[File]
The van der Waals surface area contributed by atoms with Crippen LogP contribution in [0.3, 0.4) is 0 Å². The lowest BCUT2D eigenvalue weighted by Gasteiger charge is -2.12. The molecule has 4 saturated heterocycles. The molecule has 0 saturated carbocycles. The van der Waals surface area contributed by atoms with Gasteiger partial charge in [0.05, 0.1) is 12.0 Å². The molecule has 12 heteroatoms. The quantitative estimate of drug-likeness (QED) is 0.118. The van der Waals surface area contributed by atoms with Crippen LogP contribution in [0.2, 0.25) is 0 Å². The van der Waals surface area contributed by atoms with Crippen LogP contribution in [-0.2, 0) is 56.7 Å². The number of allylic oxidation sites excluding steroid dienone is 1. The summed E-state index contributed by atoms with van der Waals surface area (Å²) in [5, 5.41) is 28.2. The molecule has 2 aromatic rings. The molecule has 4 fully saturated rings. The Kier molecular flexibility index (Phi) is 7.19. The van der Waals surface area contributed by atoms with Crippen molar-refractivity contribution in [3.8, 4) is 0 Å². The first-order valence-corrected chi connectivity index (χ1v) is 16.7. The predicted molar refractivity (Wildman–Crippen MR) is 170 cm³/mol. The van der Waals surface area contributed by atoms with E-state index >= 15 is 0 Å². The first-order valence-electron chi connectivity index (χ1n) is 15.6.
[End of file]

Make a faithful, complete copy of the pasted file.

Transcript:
The van der Waals surface area contributed by atoms with Crippen LogP contribution in [0.3, 0.4) is 0 Å². The lowest BCUT2D eigenvalue weighted by Gasteiger charge is -2.12. The molecule has 4 saturated heterocycles. The molecule has 0 saturated carbocycles. The van der Waals surface area contributed by atoms with Gasteiger partial charge in [0.05, 0.1) is 12.0 Å². The molecule has 12 heteroatoms. The quantitative estimate of drug-likeness (QED) is 0.118. The van der Waals surface area contributed by atoms with Crippen LogP contribution in [0.2, 0.25) is 0 Å². The van der Waals surface area contributed by atoms with Crippen LogP contribution in [-0.2, 0) is 56.7 Å². The number of allylic oxidation sites excluding steroid dienone is 1. The summed E-state index contributed by atoms with van der Waals surface area (Å²) in [5, 5.41) is 28.2. The molecule has 2 aromatic rings. The molecule has 4 fully saturated rings. The Kier molecular flexibility index (Phi) is 7.19. The van der Waals surface area contributed by atoms with Crippen molar-refractivity contribution in [3.8, 4) is 0 Å². The first-order valence-corrected chi connectivity index (χ1v) is 16.7. The predicted molar refractivity (Wildman–Crippen MR) is 170 cm³/mol. The van der Waals surface area contributed by atoms with E-state index >= 15 is 0 Å². The first-order valence-electron chi connectivity index (χ1n) is 15.6.